During his Senate confirmation hearings to be President Kennedy’s USIA director, famed broadcast journalist Edward R. Murrow was asked if he intended to tell the bad about America along with the good. He replied, “If the bad is significant, it is going to be reported anyway. We must report it honestly, otherwise it will be distorted.” President John F. Kennedy echoed these words in a speech at the Voice of America, the United States’ international radio broadcaster: “You are obliged to tell our story in a truthful way, to tell it, as Oliver Cromwell said about his portrait, ‘Paint us with all our blemishes and warts.” 

Our warts were on full display on January 6.

Democracy withstood assault

However, Congress reconvened that same day amidst the terrorist debris and affirmed Joe Biden as President Elect, completing an election that truly tested America. Despite the pandemic and orchestrated decisiveness, more Americans than ever before voted in a process that has withstood legal scrutiny. The people have spoken. The courts have ruled. The states have certified. The Congress has affirmed. On January 20, President Joe Biden will take office.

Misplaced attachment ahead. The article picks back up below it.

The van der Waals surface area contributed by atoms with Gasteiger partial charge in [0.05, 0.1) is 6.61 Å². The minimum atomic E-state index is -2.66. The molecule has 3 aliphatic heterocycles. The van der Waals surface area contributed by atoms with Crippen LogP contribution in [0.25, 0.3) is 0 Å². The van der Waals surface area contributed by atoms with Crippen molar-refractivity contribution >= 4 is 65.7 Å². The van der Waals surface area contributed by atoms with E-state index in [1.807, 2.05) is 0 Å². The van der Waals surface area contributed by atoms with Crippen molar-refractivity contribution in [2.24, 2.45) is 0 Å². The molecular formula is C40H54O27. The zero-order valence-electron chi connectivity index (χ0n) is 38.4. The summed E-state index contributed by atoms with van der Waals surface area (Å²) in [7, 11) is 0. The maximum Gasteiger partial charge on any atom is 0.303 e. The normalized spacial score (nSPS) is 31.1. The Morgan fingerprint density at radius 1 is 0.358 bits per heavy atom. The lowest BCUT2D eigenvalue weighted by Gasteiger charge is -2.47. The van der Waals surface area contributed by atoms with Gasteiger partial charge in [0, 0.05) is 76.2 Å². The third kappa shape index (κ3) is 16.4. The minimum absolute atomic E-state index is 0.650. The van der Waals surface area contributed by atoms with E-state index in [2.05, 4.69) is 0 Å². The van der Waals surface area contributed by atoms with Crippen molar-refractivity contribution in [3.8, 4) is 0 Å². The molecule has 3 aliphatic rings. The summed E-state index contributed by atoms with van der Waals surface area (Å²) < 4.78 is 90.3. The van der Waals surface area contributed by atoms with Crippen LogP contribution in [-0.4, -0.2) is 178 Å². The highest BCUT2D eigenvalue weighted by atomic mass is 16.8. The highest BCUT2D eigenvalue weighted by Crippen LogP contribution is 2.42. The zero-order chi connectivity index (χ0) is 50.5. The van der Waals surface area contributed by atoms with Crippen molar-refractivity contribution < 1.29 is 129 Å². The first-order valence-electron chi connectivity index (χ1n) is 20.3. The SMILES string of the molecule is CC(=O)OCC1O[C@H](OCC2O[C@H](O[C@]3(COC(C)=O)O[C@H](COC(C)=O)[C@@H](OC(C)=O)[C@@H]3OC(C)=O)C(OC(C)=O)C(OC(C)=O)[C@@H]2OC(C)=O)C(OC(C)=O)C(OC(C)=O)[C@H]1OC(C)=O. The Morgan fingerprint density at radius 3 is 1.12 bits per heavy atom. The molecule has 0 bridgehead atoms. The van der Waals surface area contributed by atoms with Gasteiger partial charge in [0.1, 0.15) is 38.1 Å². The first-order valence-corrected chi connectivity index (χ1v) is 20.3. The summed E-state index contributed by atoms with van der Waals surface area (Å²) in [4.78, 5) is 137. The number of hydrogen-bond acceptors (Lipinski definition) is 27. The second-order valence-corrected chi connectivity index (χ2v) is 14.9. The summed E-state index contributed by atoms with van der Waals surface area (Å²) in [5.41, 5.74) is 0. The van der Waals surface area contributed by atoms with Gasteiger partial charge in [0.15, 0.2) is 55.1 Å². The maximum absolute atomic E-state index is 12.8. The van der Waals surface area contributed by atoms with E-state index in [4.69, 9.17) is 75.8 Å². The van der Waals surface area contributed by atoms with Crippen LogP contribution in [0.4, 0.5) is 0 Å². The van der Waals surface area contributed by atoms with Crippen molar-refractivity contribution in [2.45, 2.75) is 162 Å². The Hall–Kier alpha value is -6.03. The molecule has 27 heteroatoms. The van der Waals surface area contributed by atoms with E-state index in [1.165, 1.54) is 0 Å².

In America, it is the institution of democracy itself that wields the power when things go wrong. The world is watching as we get back on track. 

A Success Lost in the Chaos: The World Reacts

I recently wrote about volunteering on Democrat phone banks calling Spanish-speaking voters, first in advance of the presidential election and, then, in advance of the runoff election of two US Senate seats in Georgia. It was energizing to connect with enthusiastic volunteers and decent Americans committed to our country’s betterment. It gave me faith that, despite the dismal rhetoric being spouted by the Republicans and their candidate, America remained the country my parents represented abroad.

Well, there is power in people. Through #llamandocontigo, an effort of 2020 Victory, I helped elect Joe Biden and Kamala Harris on November 3, a result whose affirmation by the Congress finally came yesterday amid the tear gas fumes left behind by Trump’s seditious followers.

AP Photo, Julio Cortez